By Rob Abruzzese and David Brand
Queens Daily Eagle
UPDATED: 7:24 p.m. Monday
Gov. Andrew Cuomo signed into law a bipartisan bill that will create a commission on prosecutorial misconduct on Monday night, just hours before the bill’s deadline. The bill had passed the state Assembly and Senate earlier this year but faced opposition from many district attorneys, including Queens DA Richard Brown.
On Thursday, the Wall Street Journal reported that Gov. Andrew Cuomo was expected to sign the bill into law, but the fate of the legislation remained unclear.
Without his signature, the bill would have been automatically vetoed. According to the Journal’s report, Cuomo supported the idea of the commission, but sought to negotiate with the legislature to make amendments to it. His signature was not a guarantee until Monday.
The legislation that passed at the end of the session will create an 11-person panel to oversee misconduct committed by prosecutors. That panel would consist of appointees made by the governor, legislators and the Chief Judge of the NYS Court of Appeals, a seat currently held by Hon. Janet DiFiore.
In June, Brown penned an op-ed criticizing the bill in the New York Law Journal.
“The legislature has elected to pass legislation that subjects prosecutors, alone among those who practice law, to a duplicative and intrusive process that is not only violative of the state constitution, but will surely cause delay to the progress of ongoing investigations and prosecutions, much to the detriment of all New Yorkers,” Brown said. “It is my hope that the governor, upon due consideration, exercises a veto of this ill-conceived proposal.”
On Aug. 13, a coalition of more than 100 organizations called It Could Happen to You rallied on the steps of City Hall to demand the bill’s passage.
In an open letter to the governor, It Could Happen to You said the commission would reflect the will of the state and further Cuomo’s stated goal of overhauling the criminal justice system.
“You have long spoken on the urgent need for comprehensive criminal justice reform in New York State,” the letter said. “Today, we urge you to seize this unique moment of broad bipartisan agreement and sign legislation to establish a New York State Commission on Prosecutorial Conduct.”
The issue has divided editorial boards in the state, with the New York Times coming out in support of the bill and the Daily News and Newsday opposing it.
“Mr. Cuomo has made criminal-justice reform a signature of his long career in public service. He knows that prosecutorial misconduct is a serious and stubborn problem that has largely defied solution,” the New York Times wrote.
Newsday’s editorial board call the bill “lousy legislation” and called for a veto without significant fixes like clearer guidelines for which complaints could be considered.
“If he can’t broker an agreement to fix its considerable flaws, Cuomo must veto the bill and try to enact better laws to fix unfairness in the criminal justice system and to hold prosecutors accountable for misdeeds,” Newsday wrote.
The District Attorneys Association of the State of New York issued a statement opposing the commission. Their statement says that claims of prosecutorial misconduct and error can already be pursued by existing methods, such as the Appellate Division Grievance Committee, which could disbar an attorney. The statement also said that willful misconduct is rare, and that the DAASNY and DA’s Offices have already taken numerous steps to ensure a fair justice system.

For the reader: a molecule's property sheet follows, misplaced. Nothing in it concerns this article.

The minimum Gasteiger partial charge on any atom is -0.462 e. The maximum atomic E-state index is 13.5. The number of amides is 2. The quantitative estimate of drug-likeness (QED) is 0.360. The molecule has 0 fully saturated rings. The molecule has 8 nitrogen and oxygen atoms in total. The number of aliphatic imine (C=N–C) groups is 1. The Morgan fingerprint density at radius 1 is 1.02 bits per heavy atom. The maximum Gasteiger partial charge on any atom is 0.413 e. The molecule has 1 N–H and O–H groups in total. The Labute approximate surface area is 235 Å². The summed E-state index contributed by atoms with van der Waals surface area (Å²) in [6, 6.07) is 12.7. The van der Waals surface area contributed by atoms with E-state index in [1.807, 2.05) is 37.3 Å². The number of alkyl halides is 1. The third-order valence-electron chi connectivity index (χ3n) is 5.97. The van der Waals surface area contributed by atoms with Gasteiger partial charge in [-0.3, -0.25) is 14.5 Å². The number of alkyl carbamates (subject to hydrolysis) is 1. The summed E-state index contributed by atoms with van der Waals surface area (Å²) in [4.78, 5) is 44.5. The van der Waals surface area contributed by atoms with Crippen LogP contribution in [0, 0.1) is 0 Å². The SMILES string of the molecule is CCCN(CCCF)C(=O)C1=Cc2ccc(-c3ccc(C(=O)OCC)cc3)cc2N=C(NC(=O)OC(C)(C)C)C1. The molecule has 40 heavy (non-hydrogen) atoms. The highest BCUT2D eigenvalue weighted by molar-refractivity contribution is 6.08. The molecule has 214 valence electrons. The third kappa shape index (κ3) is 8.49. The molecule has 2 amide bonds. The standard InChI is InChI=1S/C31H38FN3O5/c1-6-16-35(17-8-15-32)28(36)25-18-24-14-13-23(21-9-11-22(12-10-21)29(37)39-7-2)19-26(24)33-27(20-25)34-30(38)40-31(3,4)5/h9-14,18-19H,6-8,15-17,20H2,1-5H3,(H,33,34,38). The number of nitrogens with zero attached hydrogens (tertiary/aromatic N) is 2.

“New York’s elected District Attorneys are among the most ethically conscientious, the most regulated and the most scrutinized in the country,” the DAASNY statement said. “The goals of the proposed legislation are laudable. But they can be achieved by strengthening the disciplinary mechanisms already in place.”
DAASNY is preparing to challenge the commission in court.
Brooklyn District Attorney Eric Gonzalez has not spoken about the commission publicly. Gonzalez declined interview requests from the Brooklyn Eagle on the topic, and his spokesperson declined to comment on the topic on Thursday.
New York Attorney General Barbara Underwood has warned that the bill could be invalidated by the courts as it could potentially interfere with a prosecutor’s decision-making and violate the separations of powers.
But Steven Zeidman, director of the Criminal Defense Clinic at the CUNY School of Law in Long Island City said the commission is “necessary, critical and long overdue.” Zeidman’s clinic students represent clients in Queens County Criminal Court.
“Oversight is a good thing,” Zeidman said. “Those of us who have practiced in criminal courts know that misconduct has been ignored for too long. The public has right to demand accountability and transparency.”
Zeidman said the fact that the Republican-controlled Senate and Democratic-controlled Assembly both passed the bill “speaks volumes” about the bipartisan demand for accountability.
Michael Cibella, a defense attorney and president of the Kings County Criminal Bar Association, said that if the legislature wants to do something to help people caught up in the justice system, the easiest thing would be to commit to discovery reform.
“What the legislators can do right now to make prosecutions fairer would be to enact long overdue reform of New York’s current trial-by-ambush discovery procedures, where defendants still are not entitled to witnesses’ names and statements and other evidence against them until the jury has already been sworn in,” Cibella said. “We’re one of the few remaining states that have such arcane discovery procedures for a defendant whose liberty is at stake. They can pass discovery reform now by taking action they are clearly entitled to take and avoid the procedural battles with DA’s offices that are expected to come.”